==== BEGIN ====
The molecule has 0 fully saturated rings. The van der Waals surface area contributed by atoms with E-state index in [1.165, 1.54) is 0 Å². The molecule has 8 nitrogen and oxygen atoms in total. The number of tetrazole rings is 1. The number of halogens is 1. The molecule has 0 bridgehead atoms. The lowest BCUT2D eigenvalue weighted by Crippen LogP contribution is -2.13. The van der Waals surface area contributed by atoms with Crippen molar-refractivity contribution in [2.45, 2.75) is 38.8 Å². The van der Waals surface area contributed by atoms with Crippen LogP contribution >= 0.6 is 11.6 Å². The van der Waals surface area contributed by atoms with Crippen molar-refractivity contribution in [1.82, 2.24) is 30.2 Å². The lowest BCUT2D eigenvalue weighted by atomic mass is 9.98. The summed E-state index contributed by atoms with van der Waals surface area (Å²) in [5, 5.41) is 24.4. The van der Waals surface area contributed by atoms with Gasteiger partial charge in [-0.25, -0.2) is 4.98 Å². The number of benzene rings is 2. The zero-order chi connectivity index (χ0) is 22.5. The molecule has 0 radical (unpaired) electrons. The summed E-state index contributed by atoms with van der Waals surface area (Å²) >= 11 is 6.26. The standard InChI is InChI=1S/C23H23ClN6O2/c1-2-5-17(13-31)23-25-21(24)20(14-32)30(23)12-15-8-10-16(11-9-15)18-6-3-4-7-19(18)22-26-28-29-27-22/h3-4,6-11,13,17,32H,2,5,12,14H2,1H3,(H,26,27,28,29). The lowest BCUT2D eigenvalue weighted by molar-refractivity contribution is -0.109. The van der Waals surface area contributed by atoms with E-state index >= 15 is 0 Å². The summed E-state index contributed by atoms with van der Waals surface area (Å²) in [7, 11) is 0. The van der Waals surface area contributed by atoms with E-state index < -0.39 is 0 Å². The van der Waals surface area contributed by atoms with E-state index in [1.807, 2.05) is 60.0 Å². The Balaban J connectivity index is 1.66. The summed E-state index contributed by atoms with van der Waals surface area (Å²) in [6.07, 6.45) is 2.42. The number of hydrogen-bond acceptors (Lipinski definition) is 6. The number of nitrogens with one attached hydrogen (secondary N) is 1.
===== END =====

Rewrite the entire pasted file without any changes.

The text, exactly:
The molecule has 0 fully saturated rings. The van der Waals surface area contributed by atoms with E-state index in [1.165, 1.54) is 0 Å². The molecule has 8 nitrogen and oxygen atoms in total. The number of tetrazole rings is 1. The number of halogens is 1. The molecule has 0 bridgehead atoms. The lowest BCUT2D eigenvalue weighted by Crippen LogP contribution is -2.13. The van der Waals surface area contributed by atoms with Crippen molar-refractivity contribution in [2.45, 2.75) is 38.8 Å². The van der Waals surface area contributed by atoms with Crippen LogP contribution >= 0.6 is 11.6 Å². The van der Waals surface area contributed by atoms with Crippen molar-refractivity contribution in [1.82, 2.24) is 30.2 Å². The lowest BCUT2D eigenvalue weighted by atomic mass is 9.98. The summed E-state index contributed by atoms with van der Waals surface area (Å²) in [5, 5.41) is 24.4. The van der Waals surface area contributed by atoms with Gasteiger partial charge in [-0.25, -0.2) is 4.98 Å². The number of benzene rings is 2. The zero-order chi connectivity index (χ0) is 22.5. The molecule has 0 radical (unpaired) electrons. The summed E-state index contributed by atoms with van der Waals surface area (Å²) >= 11 is 6.26. The standard InChI is InChI=1S/C23H23ClN6O2/c1-2-5-17(13-31)23-25-21(24)20(14-32)30(23)12-15-8-10-16(11-9-15)18-6-3-4-7-19(18)22-26-28-29-27-22/h3-4,6-11,13,17,32H,2,5,12,14H2,1H3,(H,26,27,28,29). The lowest BCUT2D eigenvalue weighted by molar-refractivity contribution is -0.109. The van der Waals surface area contributed by atoms with E-state index >= 15 is 0 Å². The summed E-state index contributed by atoms with van der Waals surface area (Å²) in [7, 11) is 0. The van der Waals surface area contributed by atoms with E-state index < -0.39 is 0 Å². The van der Waals surface area contributed by atoms with E-state index in [1.807, 2.05) is 60.0 Å². The Balaban J connectivity index is 1.66. The summed E-state index contributed by atoms with van der Waals surface area (Å²) in [6.07, 6.45) is 2.42. The number of hydrogen-bond acceptors (Lipinski definition) is 6. The number of nitrogens with one attached hydrogen (secondary N) is 1.